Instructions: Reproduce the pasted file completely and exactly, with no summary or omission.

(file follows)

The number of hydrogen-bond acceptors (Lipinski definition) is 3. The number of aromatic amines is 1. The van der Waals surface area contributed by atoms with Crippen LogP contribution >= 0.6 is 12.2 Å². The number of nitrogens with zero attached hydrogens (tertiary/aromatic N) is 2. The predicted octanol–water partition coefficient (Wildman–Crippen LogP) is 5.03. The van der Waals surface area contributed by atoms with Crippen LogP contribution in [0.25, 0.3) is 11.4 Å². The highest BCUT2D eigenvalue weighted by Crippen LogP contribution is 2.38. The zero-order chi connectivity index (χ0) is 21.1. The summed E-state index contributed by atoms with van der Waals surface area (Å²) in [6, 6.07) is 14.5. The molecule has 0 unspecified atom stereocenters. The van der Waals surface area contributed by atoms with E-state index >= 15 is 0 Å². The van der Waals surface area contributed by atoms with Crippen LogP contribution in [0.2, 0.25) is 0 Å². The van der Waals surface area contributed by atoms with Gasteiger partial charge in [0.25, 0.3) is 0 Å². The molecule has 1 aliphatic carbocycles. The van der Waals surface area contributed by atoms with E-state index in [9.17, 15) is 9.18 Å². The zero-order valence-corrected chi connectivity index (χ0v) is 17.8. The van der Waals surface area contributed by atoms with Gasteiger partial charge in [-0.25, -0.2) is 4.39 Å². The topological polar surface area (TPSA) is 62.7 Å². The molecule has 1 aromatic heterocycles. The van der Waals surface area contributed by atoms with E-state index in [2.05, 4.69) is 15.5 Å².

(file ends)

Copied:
The number of hydrogen-bond acceptors (Lipinski definition) is 3. The number of aromatic amines is 1. The van der Waals surface area contributed by atoms with Crippen LogP contribution >= 0.6 is 12.2 Å². The number of nitrogens with zero attached hydrogens (tertiary/aromatic N) is 2. The predicted octanol–water partition coefficient (Wildman–Crippen LogP) is 5.03. The van der Waals surface area contributed by atoms with Crippen LogP contribution in [0.25, 0.3) is 11.4 Å². The highest BCUT2D eigenvalue weighted by Crippen LogP contribution is 2.38. The zero-order chi connectivity index (χ0) is 21.1. The summed E-state index contributed by atoms with van der Waals surface area (Å²) in [6, 6.07) is 14.5. The molecule has 0 unspecified atom stereocenters. The van der Waals surface area contributed by atoms with E-state index >= 15 is 0 Å². The van der Waals surface area contributed by atoms with Crippen LogP contribution in [0.2, 0.25) is 0 Å². The van der Waals surface area contributed by atoms with Gasteiger partial charge in [0.25, 0.3) is 0 Å². The molecule has 1 aliphatic carbocycles. The van der Waals surface area contributed by atoms with E-state index in [9.17, 15) is 9.18 Å². The zero-order valence-corrected chi connectivity index (χ0v) is 17.8. The van der Waals surface area contributed by atoms with Gasteiger partial charge in [-0.25, -0.2) is 4.39 Å². The topological polar surface area (TPSA) is 62.7 Å². The molecule has 1 aromatic heterocycles. The van der Waals surface area contributed by atoms with E-state index in [2.05, 4.69) is 15.5 Å².